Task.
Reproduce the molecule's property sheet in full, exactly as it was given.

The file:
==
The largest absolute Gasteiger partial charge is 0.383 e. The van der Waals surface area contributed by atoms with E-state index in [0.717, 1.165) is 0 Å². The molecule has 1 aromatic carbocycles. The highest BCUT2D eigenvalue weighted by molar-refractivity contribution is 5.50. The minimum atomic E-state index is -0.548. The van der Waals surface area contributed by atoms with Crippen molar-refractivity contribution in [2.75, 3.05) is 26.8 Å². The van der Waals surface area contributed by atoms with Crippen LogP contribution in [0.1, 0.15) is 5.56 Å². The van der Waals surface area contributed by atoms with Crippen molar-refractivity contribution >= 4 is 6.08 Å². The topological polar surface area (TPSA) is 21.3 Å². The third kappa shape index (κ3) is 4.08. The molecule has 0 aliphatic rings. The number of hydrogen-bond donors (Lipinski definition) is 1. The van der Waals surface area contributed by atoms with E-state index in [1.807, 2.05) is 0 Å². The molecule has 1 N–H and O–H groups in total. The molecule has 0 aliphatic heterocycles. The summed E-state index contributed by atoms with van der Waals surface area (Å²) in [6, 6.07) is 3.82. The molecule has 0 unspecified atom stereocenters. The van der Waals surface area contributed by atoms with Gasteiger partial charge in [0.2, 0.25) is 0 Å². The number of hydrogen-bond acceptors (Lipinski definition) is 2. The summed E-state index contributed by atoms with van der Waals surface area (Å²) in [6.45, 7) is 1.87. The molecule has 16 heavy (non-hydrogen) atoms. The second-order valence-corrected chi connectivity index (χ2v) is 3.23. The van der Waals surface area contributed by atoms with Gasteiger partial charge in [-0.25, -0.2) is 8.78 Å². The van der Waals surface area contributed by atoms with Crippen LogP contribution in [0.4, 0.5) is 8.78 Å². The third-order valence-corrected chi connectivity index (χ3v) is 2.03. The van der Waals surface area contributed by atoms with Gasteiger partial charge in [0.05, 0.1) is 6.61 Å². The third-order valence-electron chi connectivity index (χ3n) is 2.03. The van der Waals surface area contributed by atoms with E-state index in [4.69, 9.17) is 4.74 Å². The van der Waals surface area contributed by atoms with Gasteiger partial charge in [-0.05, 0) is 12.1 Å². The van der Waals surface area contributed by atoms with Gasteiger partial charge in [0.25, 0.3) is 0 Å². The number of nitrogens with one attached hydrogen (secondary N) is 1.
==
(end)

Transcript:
The largest absolute Gasteiger partial charge is 0.383 e. The van der Waals surface area contributed by atoms with E-state index in [0.717, 1.165) is 0 Å². The molecule has 1 aromatic carbocycles. The highest BCUT2D eigenvalue weighted by molar-refractivity contribution is 5.50. The minimum atomic E-state index is -0.548. The van der Waals surface area contributed by atoms with Crippen molar-refractivity contribution in [2.75, 3.05) is 26.8 Å². The van der Waals surface area contributed by atoms with Crippen LogP contribution in [0.1, 0.15) is 5.56 Å². The van der Waals surface area contributed by atoms with Crippen molar-refractivity contribution >= 4 is 6.08 Å². The topological polar surface area (TPSA) is 21.3 Å². The third kappa shape index (κ3) is 4.08. The molecule has 0 aliphatic rings. The number of hydrogen-bond donors (Lipinski definition) is 1. The van der Waals surface area contributed by atoms with E-state index in [1.807, 2.05) is 0 Å². The molecule has 1 N–H and O–H groups in total. The molecule has 0 aliphatic heterocycles. The summed E-state index contributed by atoms with van der Waals surface area (Å²) in [6, 6.07) is 3.82. The molecule has 0 unspecified atom stereocenters. The van der Waals surface area contributed by atoms with Gasteiger partial charge in [0.2, 0.25) is 0 Å². The number of hydrogen-bond acceptors (Lipinski definition) is 2. The summed E-state index contributed by atoms with van der Waals surface area (Å²) in [6.45, 7) is 1.87. The molecule has 16 heavy (non-hydrogen) atoms. The second-order valence-corrected chi connectivity index (χ2v) is 3.23. The van der Waals surface area contributed by atoms with Gasteiger partial charge in [-0.25, -0.2) is 8.78 Å². The van der Waals surface area contributed by atoms with Crippen LogP contribution in [0.4, 0.5) is 8.78 Å². The third-order valence-corrected chi connectivity index (χ3v) is 2.03. The van der Waals surface area contributed by atoms with Gasteiger partial charge in [0.05, 0.1) is 6.61 Å². The third-order valence-electron chi connectivity index (χ3n) is 2.03. The van der Waals surface area contributed by atoms with E-state index in [4.69, 9.17) is 4.74 Å². The van der Waals surface area contributed by atoms with Gasteiger partial charge in [-0.05, 0) is 12.1 Å². The van der Waals surface area contributed by atoms with Gasteiger partial charge in [0.25, 0.3) is 0 Å². The number of nitrogens with one attached hydrogen (secondary N) is 1.